Lapdog Slate Says Ryan Company “Didn’t Build That”

by William Teach | August 15, 2012 3:02 pm

It’s obvious that Slate writer Sally Kohn[1] didn’t build her post: surely the Obama administration did

When Paul Ryan took to the stage in Mooresville, North Carolina, as Mitt Romney’s running mate, he attacked President Obama’s “you didn’t build that” remark about the role of government in supporting private innovation. But while Republicans have been clamoring to make this election a false dichotomy between the private sector and the public sector, Paul Ryan – heir to a private fortune made by building public highways – is a gaping pothole in that plan. Paul Ryan is a living, breathing GOP example of how public infrastructure and private entrepreneurship work hand-in-hand.

Paul Ryan’s great-grandfather started a construction company to build railroads and, eventually, highways. According to the Web site of Ryan Incorporated Central, the company was “founded in 1884 with a single team of mules building railroad embankments in Southern Wisconsin.” And in the 1800s, railroad construction was subsidized by the federal government. Mid-century, President Lincoln signed the Pacific Railway Act into law, providing taxpayer dollars to fund the construction of a transcontinental railway. All railroads thereafter connected to, and benefited from, that public investment.

At the turn of the century, Ryan Inc. turned to road building. A subsidiary family corporation, Ryan Incorporated Southern, states on its Web site, “The Ryan workload from 1910 until the rural interstate Highway System was completed 60 years later [and] was mostly Highway construction.” The $119 billion spent by the federal government on the Interstate Highway System was, by one account, “the largest public works program since the Pyramids.”

Except, the Ryan company did, in fact, build that. First, they were a privately owned company. Second, where did the money come from? She even mentions it: the taxpayer. Private citizens who had their money forcibly taken by the government. Mr. Ryan built the company, then used the company to make money by being involved with “public works” projects. Of course, Sally carries more water for the Obama administration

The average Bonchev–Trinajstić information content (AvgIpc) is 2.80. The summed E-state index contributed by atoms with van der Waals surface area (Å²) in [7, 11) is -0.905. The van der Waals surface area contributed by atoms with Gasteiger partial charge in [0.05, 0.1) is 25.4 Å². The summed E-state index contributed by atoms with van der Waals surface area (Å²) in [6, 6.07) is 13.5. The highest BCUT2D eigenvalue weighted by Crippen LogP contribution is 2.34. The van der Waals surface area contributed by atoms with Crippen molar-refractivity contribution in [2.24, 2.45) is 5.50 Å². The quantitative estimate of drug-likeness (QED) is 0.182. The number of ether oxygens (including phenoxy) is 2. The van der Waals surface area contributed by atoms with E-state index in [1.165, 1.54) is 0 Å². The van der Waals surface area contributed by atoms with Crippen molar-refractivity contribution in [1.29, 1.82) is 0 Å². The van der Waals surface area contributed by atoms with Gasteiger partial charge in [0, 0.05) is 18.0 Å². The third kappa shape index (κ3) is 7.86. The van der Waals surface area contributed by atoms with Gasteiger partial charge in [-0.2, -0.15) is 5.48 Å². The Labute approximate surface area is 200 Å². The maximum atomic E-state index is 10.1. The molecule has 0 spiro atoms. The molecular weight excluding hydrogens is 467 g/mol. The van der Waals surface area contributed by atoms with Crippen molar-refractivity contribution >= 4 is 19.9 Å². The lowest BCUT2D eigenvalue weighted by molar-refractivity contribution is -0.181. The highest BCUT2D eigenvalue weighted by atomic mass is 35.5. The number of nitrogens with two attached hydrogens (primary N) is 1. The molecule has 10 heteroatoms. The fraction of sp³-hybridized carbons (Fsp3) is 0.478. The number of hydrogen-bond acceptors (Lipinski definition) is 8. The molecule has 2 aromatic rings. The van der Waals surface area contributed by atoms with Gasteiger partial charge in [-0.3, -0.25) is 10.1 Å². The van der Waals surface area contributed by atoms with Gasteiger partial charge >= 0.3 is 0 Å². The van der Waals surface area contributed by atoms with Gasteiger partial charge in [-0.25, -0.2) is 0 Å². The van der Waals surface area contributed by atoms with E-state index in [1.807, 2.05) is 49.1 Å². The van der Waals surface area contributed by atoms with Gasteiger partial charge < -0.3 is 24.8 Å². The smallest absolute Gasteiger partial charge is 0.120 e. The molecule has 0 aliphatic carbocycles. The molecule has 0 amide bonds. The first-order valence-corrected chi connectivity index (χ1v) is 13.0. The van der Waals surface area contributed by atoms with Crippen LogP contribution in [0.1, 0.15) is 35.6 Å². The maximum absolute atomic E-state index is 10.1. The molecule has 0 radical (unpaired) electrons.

When President Obama said that we succeed in America “because of our individual initiative but also because we do things together,” he was actually speaking in more general terms – about manufacturing companies that ship their goods on our railways and highways and thus indirectly benefit from that public infrastructure. With a net worth of up to $3.2 million and ranking as the 124th richest member of Congress, Paul Ryan very directly and very significantly benefited from the federal spending he now rails against.

A couple points. First, Obama only attempted to position his “you didn’t build that” comment about infrastructure afterwards when he tried to “explain” the comments. It was quite obvious from the initial speech that he meant a company couldn’t be built without the super duper awesome hand of government. 2nd, Paul made his money before entering Congress, unlike others *cough Harry Reid cough* who somehow made themselves millionaires while in federal office. 3rd, Conservatives, including Ryan, do not have a problem with government itself, they have a problem with the size and scope of government, and how money is wasted on stupid projects, and wasted in general. If a road needs building or fixing, sure go ahead, let’s get that done (interestingly, who usually builds the road? A private company who wins the contract to build that road). But, if you take that taxpayer money and use it to, say, build a $10 million turtle tunnel, repaint bridges, repave roads that do not need paving, put a shrimp on a treadmill, yeah, we have a problem with that.

What we have is a difference of viewpoint: those on the Left believe things can only get done with the hand of government. Those on the right believe it’s about your initiative first and foremost.

Crossed at Pirate’s Cove[2]. Follow me on Twitter @WilliamTeach[3].

  1. Slate writer Sally Kohn:
  2. Pirate’s Cove:
  3. @WilliamTeach:

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